Gold Grading

If you DO NOT have a "White Label" on the back of your KEE Gold Tester, there is still time to upgrade!!!

Gold Karat and Alloys

Because gold can come in so many forms, there is a grading system designed to alert the goldsmith and the buyer how valuable the item is, and what it is made of. Because pure gold is extremely soft, other metals are mixed with the gold to make the piece more durable, less expensive, and to alter it's color.

24K 100% pure gold.
No other metal has been mixed.
18K 75% pure gold.
Contains 18 parts gold and 6 parts of one or more additional metals.
14K 58.3% pure gold.
Contains 14 parts gold and 10 parts of one or more additional metals.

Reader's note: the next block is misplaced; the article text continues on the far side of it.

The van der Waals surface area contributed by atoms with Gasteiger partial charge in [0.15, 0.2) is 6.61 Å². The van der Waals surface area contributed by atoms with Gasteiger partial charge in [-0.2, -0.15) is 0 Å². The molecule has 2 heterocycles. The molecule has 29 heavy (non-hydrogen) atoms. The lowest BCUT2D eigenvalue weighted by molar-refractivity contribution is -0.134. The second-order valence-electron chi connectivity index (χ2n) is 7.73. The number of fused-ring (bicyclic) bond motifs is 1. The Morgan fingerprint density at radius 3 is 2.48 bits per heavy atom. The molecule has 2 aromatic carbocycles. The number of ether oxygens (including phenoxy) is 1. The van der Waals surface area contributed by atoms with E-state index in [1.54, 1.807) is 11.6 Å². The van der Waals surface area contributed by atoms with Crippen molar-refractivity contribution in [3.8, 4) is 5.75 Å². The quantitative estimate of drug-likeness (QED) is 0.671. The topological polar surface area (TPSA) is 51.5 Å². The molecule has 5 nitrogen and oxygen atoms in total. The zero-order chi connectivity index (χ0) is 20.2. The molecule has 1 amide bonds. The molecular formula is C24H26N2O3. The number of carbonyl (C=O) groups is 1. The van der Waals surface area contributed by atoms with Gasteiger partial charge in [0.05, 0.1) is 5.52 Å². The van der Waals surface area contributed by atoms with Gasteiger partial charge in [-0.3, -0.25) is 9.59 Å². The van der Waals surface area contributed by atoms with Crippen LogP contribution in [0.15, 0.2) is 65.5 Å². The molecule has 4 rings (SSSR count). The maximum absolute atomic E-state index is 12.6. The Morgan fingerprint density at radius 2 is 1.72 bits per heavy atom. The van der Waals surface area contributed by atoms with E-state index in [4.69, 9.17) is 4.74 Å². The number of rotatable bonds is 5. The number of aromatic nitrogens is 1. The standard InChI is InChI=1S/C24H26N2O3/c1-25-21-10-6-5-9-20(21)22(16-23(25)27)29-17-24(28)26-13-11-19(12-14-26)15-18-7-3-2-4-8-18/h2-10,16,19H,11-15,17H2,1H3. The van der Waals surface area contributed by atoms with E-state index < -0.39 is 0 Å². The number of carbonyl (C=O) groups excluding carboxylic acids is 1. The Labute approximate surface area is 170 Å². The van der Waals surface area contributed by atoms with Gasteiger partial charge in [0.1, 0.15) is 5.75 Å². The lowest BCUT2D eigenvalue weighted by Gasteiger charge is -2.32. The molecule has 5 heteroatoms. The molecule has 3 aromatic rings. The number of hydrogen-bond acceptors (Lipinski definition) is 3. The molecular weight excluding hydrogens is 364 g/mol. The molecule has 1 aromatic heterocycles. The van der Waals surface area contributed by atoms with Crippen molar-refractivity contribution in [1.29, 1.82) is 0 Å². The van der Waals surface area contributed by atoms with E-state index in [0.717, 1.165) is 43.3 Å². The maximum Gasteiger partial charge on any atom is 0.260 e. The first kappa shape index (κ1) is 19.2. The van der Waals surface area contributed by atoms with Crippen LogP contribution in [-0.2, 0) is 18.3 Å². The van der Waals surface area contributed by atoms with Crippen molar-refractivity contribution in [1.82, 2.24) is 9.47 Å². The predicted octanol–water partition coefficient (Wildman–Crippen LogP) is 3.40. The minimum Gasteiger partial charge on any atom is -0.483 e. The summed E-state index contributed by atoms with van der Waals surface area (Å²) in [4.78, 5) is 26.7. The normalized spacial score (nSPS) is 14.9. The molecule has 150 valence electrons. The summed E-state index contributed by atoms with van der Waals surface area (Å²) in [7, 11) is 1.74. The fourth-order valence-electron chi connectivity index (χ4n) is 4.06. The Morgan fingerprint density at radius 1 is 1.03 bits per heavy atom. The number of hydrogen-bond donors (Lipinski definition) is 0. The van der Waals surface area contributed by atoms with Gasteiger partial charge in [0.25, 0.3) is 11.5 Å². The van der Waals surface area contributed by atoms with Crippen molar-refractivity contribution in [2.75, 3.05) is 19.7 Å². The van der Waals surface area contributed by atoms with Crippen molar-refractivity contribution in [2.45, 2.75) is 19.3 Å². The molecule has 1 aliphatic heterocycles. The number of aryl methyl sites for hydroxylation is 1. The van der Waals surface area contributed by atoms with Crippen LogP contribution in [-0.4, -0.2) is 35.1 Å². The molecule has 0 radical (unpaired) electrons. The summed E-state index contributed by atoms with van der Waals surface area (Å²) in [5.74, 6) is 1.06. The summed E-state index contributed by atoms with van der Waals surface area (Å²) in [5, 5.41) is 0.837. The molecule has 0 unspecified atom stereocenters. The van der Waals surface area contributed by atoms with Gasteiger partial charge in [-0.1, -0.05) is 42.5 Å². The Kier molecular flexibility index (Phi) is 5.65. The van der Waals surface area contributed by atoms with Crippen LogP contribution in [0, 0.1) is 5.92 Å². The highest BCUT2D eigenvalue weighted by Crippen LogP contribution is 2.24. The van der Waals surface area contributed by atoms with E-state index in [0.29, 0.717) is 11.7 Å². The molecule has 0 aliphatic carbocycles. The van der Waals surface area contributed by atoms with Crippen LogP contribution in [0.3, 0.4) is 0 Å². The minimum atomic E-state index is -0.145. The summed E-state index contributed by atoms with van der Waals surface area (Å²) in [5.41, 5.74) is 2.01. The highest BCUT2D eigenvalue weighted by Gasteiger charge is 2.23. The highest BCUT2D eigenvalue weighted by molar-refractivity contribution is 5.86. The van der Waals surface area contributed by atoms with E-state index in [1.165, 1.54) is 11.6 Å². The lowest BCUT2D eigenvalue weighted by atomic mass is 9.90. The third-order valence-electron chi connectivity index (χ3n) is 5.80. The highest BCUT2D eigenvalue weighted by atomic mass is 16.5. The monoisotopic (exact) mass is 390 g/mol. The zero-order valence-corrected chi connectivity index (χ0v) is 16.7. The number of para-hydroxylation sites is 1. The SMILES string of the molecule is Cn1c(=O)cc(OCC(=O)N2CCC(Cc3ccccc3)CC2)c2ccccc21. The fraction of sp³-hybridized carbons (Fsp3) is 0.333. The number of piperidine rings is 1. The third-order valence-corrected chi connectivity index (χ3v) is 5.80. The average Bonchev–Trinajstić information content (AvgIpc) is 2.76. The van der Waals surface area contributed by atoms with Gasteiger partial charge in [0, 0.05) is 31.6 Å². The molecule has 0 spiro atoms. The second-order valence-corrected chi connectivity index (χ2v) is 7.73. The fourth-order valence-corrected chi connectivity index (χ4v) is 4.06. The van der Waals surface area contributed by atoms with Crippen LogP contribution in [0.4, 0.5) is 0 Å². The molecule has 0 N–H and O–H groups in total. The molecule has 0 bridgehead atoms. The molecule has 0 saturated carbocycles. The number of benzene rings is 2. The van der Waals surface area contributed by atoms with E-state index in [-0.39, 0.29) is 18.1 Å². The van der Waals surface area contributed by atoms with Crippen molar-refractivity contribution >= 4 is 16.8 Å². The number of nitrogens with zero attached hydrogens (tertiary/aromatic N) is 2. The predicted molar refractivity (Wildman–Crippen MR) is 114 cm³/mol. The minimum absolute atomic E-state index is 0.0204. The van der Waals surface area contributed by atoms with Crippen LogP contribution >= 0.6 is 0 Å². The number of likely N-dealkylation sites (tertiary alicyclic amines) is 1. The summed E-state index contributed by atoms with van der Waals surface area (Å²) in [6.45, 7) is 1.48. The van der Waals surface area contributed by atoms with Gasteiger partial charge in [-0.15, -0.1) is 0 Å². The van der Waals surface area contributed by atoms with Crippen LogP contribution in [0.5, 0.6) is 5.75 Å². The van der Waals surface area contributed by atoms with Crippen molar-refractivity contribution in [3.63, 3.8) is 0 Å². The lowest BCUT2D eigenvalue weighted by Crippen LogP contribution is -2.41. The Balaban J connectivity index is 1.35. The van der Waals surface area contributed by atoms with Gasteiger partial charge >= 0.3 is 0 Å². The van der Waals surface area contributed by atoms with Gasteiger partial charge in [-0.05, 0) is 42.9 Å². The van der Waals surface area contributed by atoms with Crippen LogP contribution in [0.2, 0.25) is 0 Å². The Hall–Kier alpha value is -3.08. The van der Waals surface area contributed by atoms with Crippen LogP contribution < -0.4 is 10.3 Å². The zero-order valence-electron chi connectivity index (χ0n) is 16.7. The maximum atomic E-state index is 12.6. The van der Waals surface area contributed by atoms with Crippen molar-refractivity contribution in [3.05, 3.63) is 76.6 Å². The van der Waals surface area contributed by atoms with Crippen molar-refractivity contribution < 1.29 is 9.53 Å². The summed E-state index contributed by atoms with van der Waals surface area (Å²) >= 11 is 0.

12K 50% gold.
Contains 12 parts gold and 12 parts of one or more additional metals.
10K 41.7% gold.
Contains 10 parts gold and 14 parts of one or additional metals.
Minimum karat that can be called "gold" in the United States.

When metals are added to the gold the result is an alloy, a blended mixture of metals that will read somewhat differently on the meter scale. This does not mean that a 14k mixed with nickel is worth more or less than 14k mixed with copper. It simply means they will read differently by a small margin. They will both contain the same amount of gold, "58.3%".

It is also possible that a 14k piece reading at the low end of the 14k scale will read very close to or the same as a 10k piece reading at the high end of the 10k scale. This is because the alloy in the 14k reads more resistance than the alloy in the 10k. this is rare but possible.